Organizational Unit:
School of History and Sociology

Research Organization Registry ID
Previous Names
Parent Organization
Parent Organization
Includes Organization(s)

Publication Search Results

Now showing 1 - 8 of 8
  • Item
    (Georgia Institute of Technology, 2021-07-22) Clifton-Morekis, Alice S.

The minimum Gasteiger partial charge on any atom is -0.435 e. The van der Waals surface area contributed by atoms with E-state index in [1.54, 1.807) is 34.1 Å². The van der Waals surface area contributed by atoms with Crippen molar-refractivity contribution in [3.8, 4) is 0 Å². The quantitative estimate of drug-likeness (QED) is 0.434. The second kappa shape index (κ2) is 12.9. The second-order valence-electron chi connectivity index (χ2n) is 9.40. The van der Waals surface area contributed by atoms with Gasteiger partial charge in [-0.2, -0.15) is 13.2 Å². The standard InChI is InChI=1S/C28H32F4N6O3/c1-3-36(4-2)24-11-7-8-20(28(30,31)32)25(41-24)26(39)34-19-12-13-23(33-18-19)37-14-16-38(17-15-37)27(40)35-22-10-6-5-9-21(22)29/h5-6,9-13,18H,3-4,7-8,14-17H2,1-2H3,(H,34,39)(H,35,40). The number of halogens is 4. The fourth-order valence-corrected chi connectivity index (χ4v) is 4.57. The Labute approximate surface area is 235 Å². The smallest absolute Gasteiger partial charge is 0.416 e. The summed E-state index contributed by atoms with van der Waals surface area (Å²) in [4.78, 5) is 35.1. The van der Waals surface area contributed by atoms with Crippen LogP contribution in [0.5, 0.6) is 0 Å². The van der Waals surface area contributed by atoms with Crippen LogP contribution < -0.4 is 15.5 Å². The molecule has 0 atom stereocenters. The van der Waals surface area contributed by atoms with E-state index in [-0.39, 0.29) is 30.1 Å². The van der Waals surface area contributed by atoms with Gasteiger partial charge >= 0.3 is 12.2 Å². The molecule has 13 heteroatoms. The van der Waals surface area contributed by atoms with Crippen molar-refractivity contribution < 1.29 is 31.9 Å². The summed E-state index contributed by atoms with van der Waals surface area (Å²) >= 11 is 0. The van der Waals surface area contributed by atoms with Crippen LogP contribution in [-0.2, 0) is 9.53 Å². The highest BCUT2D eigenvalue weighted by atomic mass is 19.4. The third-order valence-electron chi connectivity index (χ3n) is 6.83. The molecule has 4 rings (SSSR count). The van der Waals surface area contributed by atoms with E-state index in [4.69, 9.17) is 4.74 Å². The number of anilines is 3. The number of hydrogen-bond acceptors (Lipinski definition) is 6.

This dissertation seeks to address the use of gender and race in constructing U.S. engineering identity. It analyzes individual and institutional identities at the Tennessee Valley Authority (TVA) between 1933 and 1953 through a model of multiple white masculinities. Predominantly drawing on oral histories, autobiographical text, and correspondence by and involving TVA engineers and administrators, it shows how these men combined and exhibited various white masculinities to communicate what they believed ‘a TVA engineer is’—and, by implication, what such an engineer ‘isn’t.’ The first part of the dissertation identifies patterns in the institution. It organizes these patterns into four archetypes: white-collar masculinity, physical masculinity, frontier masculinity, and military masculinity. The second part of the dissertation applies the same organization to one individual: Harry A. Curtis, who worked as TVA’s chief chemical engineer, engineering consultant, and director. The dissertation finds that TVA engineers between 1933 and 1953 performed multiple white masculinities that resembled larger contemporary trends. These actors valued certain white masculinities more than others. For example, they lauded and performed traits of white-collar and frontier masculinities more often than those distinctive to military masculinity. They were notably consistent across time. Further, TVA performances of multiple white masculinities functioned as a hybridized hegemonic bloc, which appropriated traits of various masculinities to maintain hegemony. Such hybridization obscured the strong association of engineering identity with masculinity and whiteness while strengthening boundaries around it. Because the multiple masculinities were associated with varied and often contradictory traits, actors selectively focused on lauded traits that specific ‘insiders’ successfully performed and those that specific ‘outsiders’ failed to perform. In doing so, they judged the same traits positively or negatively depending on the subject, showing the powerful flexibility of hybridization.